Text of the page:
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US takes hard line on North Korea, South China Sea
US takes hard line on North Korea nuke talks, South China Sea tensions at Asian security talks
By The Associated Press

BALI, Indonesia (AP) ' Tentative steps by North and South Korea to repair relations are not enough to warrant renewed multination nuclear disarmament talks, the U.S. said Saturday at an Asian security conference where it also took a tough line on resolving tensions in the South China Sea.

Declaring the United States a "resident power" with vital strategic interests throughout the Asia-Pacific, U.S. Secretary of State Hillary Rodham Clinton said North Korea must do more to improve ties with the South before Washington will consider resuming talks aimed at getting Pyongyang to abandon nuclear weapons in return for concessions.

In addition, Clinton laid out specific guidelines for the peaceful settlement of competing territorial claims in the South China Sea, saying recent threats and flare-ups are endangering the security that has driven the region's economic growth and prosperity.

The political situation in Myanmar was also on the agenda at Saturday's talks that brought together 27 nations from the U.S., Asia and Europe. Clinton said the military-dominated country has reached a "critical juncture."

Myanmar's new civilian government, which took over late last year after a half-century of military rule, needs to make "concrete, measurable progress" in bringing about democratic reforms if it wants to win the confidence of the international community.

That includes releasing more than 2,000 political prisoners and holding meaningful dialogue with its political opponents.

The ASEAN Regional Forum opened Saturday morning with a buzz, with South Korea's foreign minister, Kim Sung-hwan, and the North's Pak Ui Chun walking casually into the conference hall together.

A day before, their countries' top nuclear negotiators met for the first time since nuclear disarmament talks collapsed three years ago, opening the door for dialogue and a potential return, eventually, to more negotiations between the two Koreas, the U.S., China, Japan and Russia.

Clinton told diplomats she was encouraged to see the change.

"But we remain firm that in order for six-party talks to resume, North Korea must take steps to improve North-South relations," she said. "North Korea continues to present a critical proliferation challenge to the international community and to threaten regional stability with its provocative actions."

Since the last round of talks, North Korea has conducted a second nuclear test and revealed a uranium enrichment facility that could give it another way to make atomic bombs. Recent North Korean threats against Seoul's conservative government include a vow to retaliate over South Korean soldiers' use of pictures of the ruling North Korean family for target practice.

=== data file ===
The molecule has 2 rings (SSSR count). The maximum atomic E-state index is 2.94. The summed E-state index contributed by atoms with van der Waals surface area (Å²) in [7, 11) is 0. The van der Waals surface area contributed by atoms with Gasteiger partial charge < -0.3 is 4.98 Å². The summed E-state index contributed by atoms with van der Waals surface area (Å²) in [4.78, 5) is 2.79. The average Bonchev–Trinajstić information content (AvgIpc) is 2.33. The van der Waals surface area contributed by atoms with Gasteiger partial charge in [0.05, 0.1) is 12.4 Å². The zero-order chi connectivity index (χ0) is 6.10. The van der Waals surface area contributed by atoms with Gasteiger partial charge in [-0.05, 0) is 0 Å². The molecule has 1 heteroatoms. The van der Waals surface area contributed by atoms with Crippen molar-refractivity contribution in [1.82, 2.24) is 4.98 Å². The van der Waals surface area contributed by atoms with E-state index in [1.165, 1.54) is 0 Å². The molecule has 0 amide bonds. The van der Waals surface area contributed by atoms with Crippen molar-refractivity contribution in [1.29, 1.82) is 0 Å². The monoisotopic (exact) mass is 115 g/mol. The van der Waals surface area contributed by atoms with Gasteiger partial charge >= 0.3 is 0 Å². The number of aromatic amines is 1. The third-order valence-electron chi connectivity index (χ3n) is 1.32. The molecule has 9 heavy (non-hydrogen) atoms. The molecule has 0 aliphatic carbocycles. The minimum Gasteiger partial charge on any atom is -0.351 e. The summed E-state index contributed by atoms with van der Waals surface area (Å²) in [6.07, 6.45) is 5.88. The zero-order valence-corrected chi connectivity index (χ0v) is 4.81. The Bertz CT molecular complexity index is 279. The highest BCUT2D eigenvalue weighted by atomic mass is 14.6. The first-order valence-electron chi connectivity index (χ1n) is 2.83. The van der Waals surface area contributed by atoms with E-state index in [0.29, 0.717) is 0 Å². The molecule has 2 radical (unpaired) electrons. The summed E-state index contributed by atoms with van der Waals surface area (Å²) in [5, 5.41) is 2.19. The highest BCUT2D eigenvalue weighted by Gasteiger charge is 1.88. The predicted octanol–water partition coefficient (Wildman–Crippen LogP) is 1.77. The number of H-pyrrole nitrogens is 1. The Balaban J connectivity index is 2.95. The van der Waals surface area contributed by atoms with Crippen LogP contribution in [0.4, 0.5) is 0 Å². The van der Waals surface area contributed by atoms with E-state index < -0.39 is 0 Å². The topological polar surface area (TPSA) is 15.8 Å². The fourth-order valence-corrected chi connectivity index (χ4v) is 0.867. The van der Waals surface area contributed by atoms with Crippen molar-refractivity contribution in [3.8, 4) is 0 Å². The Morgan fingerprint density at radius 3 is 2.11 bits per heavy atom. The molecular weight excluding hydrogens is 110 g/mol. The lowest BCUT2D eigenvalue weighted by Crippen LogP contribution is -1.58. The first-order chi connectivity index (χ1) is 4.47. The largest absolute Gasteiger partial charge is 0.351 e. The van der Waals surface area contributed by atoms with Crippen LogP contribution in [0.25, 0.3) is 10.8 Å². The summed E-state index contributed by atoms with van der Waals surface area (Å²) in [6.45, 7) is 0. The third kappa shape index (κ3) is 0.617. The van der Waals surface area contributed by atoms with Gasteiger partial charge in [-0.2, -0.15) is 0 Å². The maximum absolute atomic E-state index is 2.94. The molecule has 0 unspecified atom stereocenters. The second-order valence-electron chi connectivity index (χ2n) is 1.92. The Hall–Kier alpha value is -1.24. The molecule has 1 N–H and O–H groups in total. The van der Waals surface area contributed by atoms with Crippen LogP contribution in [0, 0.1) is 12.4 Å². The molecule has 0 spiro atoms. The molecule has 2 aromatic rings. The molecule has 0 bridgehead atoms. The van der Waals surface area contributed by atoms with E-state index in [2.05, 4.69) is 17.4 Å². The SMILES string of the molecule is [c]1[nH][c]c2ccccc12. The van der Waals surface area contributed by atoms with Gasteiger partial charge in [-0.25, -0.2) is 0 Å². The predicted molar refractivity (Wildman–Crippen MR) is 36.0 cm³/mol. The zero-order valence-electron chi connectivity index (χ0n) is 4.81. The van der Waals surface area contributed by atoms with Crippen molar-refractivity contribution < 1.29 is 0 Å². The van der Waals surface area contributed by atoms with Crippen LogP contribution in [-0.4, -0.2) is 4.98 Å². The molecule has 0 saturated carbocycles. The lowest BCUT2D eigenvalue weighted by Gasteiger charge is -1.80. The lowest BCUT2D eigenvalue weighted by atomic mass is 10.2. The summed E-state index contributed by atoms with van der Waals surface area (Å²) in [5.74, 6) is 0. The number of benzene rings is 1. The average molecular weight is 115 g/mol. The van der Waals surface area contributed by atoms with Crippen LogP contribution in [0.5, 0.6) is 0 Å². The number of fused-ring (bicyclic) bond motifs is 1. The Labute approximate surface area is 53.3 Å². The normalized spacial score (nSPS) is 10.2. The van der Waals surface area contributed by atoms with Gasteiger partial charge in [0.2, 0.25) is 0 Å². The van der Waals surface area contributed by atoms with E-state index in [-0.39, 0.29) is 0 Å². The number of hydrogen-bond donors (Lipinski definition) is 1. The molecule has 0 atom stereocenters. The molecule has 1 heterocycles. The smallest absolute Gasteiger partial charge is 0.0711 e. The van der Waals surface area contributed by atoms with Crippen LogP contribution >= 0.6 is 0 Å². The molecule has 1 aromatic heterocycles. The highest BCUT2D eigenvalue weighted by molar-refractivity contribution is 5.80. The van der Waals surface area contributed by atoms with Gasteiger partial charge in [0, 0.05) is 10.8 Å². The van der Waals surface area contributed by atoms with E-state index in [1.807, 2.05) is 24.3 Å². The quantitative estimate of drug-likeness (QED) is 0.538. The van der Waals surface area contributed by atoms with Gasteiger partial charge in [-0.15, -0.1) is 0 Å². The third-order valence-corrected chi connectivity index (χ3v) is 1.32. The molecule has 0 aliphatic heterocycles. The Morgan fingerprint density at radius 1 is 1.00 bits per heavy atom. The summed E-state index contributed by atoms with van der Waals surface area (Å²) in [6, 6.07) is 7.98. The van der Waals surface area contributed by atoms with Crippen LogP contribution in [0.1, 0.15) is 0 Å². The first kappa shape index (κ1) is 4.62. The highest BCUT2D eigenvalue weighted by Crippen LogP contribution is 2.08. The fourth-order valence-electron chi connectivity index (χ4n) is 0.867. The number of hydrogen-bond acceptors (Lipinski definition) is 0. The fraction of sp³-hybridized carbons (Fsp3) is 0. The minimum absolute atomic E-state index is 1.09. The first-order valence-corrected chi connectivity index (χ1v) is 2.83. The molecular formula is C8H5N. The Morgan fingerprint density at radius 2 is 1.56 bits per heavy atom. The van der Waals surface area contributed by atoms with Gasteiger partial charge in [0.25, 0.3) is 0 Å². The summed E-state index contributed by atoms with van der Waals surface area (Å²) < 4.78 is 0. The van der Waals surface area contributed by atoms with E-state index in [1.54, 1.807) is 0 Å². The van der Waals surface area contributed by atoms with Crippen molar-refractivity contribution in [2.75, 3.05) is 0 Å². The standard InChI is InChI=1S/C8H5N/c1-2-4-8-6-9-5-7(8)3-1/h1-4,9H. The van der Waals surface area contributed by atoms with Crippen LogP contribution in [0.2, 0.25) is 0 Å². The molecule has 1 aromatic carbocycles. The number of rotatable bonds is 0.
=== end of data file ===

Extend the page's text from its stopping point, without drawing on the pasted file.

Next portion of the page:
Ahead of the conference, China and its Southeast Asian neighbors also agreed to a preliminary plan to resolve territorial disputes in the potentially resource-rich South China Sea.

China claims the potentially resource-rich sea ' of tremendous strategic importance to everyone because one-third of the world's shipping transits through it ' in its entirety.

The loudest protests have come from the Philippines and Vietnam, saying Chinese ships have increasingly been interfering with their oil-exploration efforts or bullied crews, something Beijing denies.

Taiwan, Brunei and Malaysia also claim parts of the sea.

Philippines Foreign Secretary Albert del Rosario said there have been at least seven aggressive intrusions this year in waters that were 85 nautical miles from the nearest Philippine island and 600 nautical miles from China's coast.

"If Philippine sovereign rights can be denigrated" by China's baseless claims to the South China Sea, he said, "many countries should begin to contemplate the potential threat to navigation."

Clinton urged all parties to show restraint and to comply with international law "and resolve their disputes through peaceful means." It's vital, she said, that they work together.

As a starting point, the U.S. wants all nations to map out their territory in terms consistent with customary international law, a senior U.S. official said on condition he not be named, adding that many of the claims seem to be "exaggerated."

North Korea's newly appointed envoy, Ri Yong Ho, meanwhile, said Friday that he and his South Korean counterpart, Wi Sung-lac, agreed during their meeting to work together to quickly restart nuclear talks.

Wi, who described the talks as "productive" and "helpful," confirmed the agreement and said he and Ri would continue their efforts.

North Korea stands to get badly needed aid and other concessions if it returns to the talks and has indicated in recent months that it may be ready. Pyongyang's main ally, China, also has been pressing for a speedy resumption of the talks.

Clinton and the foreign ministers of Japan and South Korea held talks on the sidelines of the security forum Saturday to assess the situation and plot a way forward.

Japan's foreign minister, Takeaki Matsumoto, said he hoped continuing solidarity between the three countries would help to further deter provocative actions by the North.

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